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How to Use a Spade Bit

How to Use a Spade Bit

Spade bits are the most popular wood boring drill bits. Spade bits or paddle bits serve multiple advantages in the woodworking industries for cutting and drilling wood materials.

Let us know, how to use a spade bit?

How to Use a Spade Bit

A spade bit is easy to use than a twist bit, Forstner bit, auger bit, and a hole saw. It has a long shank for deep drilling. Spade drill bits have two sharp-edged lips, spurs, and a center point for more effective drilling into wood.

To use a spade bit, follow these simple steps:

Step 1 - Mark Your Workpiece 

Before starting drilling, mark the hole center point with a marker. These will help you in drilling a precise hole in the wood. Make sure your workpiece is secured with a clamp or vice.

After marking your workpiece, place the shank of the spade bit into the drill.

Step 2 - Set Drilling Speed

Use a power drill driver that allows for adjustable speed settings. Refer to the below-mentioned spade drill bit speed chart to determine drilling speed:


6-14mm (1/4-1/2″)

15-25mm (5/8-1″)

26-36mm (1 1/8-1 1/2″)





















If you want to drill through acrylic material, make sure your spade has spurs. Experts do not recommend using spur-less spade bits, as they cannot make precise holes in acrylic-coated wood.

Another essential point to consider while drilling through acrylic is speed. Do not exceed the recommended speed (500 rpm) as the acrylic material may melt at high speed.

Read More: Spade bit vs Drill bit

Step 3 - Drilling the Hole

Place the center point of the spade bit on the marked workpiece, now adjust the angle of the drill. It should be perpendicular to your workpiece.

Now to start drilling, switch on the power button and let the drill bit do the rest (in start run at low speed). While drilling, hold the drill carefully as long as the drill bit is on your workpiece because if the drill bit moves past the marked point it can damage your workpiece.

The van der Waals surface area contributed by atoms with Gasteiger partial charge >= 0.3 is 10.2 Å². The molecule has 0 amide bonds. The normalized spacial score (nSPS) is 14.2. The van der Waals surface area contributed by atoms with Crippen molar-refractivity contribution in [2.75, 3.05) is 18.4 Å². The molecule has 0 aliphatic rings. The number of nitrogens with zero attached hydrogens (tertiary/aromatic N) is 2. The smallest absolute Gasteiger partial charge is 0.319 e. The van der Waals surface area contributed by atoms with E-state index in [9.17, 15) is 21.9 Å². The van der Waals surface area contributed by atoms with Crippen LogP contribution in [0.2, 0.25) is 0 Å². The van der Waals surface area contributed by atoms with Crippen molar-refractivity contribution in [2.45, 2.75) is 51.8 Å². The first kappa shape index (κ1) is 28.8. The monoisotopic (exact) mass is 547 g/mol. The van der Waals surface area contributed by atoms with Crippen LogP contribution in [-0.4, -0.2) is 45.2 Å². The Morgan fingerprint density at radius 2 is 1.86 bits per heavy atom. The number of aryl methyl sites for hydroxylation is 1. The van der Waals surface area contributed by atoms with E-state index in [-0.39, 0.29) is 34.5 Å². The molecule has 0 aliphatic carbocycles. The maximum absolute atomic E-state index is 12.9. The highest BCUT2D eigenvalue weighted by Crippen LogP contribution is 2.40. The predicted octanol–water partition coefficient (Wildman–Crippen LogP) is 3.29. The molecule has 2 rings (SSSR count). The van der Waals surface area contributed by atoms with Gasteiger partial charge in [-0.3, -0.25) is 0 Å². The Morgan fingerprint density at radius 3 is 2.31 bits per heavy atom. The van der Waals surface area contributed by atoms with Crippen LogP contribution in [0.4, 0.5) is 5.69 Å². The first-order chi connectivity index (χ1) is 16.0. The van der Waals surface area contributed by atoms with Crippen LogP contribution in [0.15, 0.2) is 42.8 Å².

Increase the drilling speed as soon as the center point of the spade bit is driven into the wood. Allow the drill bit to rotate at full speed until it reaches the opposite side of your workpiece.

You have successfully drilled the hole, now carefully remove the drill bit from the borehole.

The faster the spade drill bit drills the wood, the more dangerous it can be if you're not careful enough. Hold the tool carefully and follow all safety measures.

Step 4 - Cleaning the hole

At last, to scrape off any excess material, let the drill run at a low speed while withdrawing it from the borehole. It can also help to clean the inside of the hole and any tear-out. After this still, if you have a messy hole, run the drill at a low speed and put it in the hole, and remove it again. Do this 2 to 3 times to get a clean hole. To get the best drill bit set for wood and metal, visit our store.

Read More: Spade bit vs Hole saw

How to Avoid Tear-out With a Spade bit?

Experts say, It isn't possible to avoid tear-out with a spade bit, but we can reduce it. For this, there are some tricks that you should know.

Firstly, Your workpiece shouldn't vibrate while drilling. It should be stable. For this, secure your workpiece with a clamp or vice.

Secondly, Place a spare wood sheet behind the workpiece you are drilling through, to get a clean hole and to avoid tear-out with a spade bit. This will also protect your workshop tools.

Third, Before the drill bit reaches the opposite side of the workpiece, minimize the drilling speed. Slowing the speed can avoid tear-out.

Tips For Using a Spade Bit

  • To avoid splinter, once again drive the drill into the borehole at a slow speed after removing it from the workpiece.
  • Place a spare wood sheet behind your workpiece to avoid tear-out.
  • This method will not only avoid splatter but will also make the hole clean and smooth.
  • Before drilling, secure your wooden workpiece with a clamp or vice.
  • Run the drill at low speed (until the center point enters the wood), then start fast drilling. Before bit reaches on opposite side reduce the speed again.
  • Once you have successfully drilled the hole turn your workpiece upside down and run the drill through the backside of the hole to get a good finish.
  • Use a mill file or bench grinder to sharpen the spade bits. You may also use a belt sander, or a drill bit sharpener to sharpen drill bits.

In this way, we will use a spade bit. Hope you all are aware of the right method for a spade bit use.

You may also have:

  • What is a spade bit
  • Paddle bit vs spade bit
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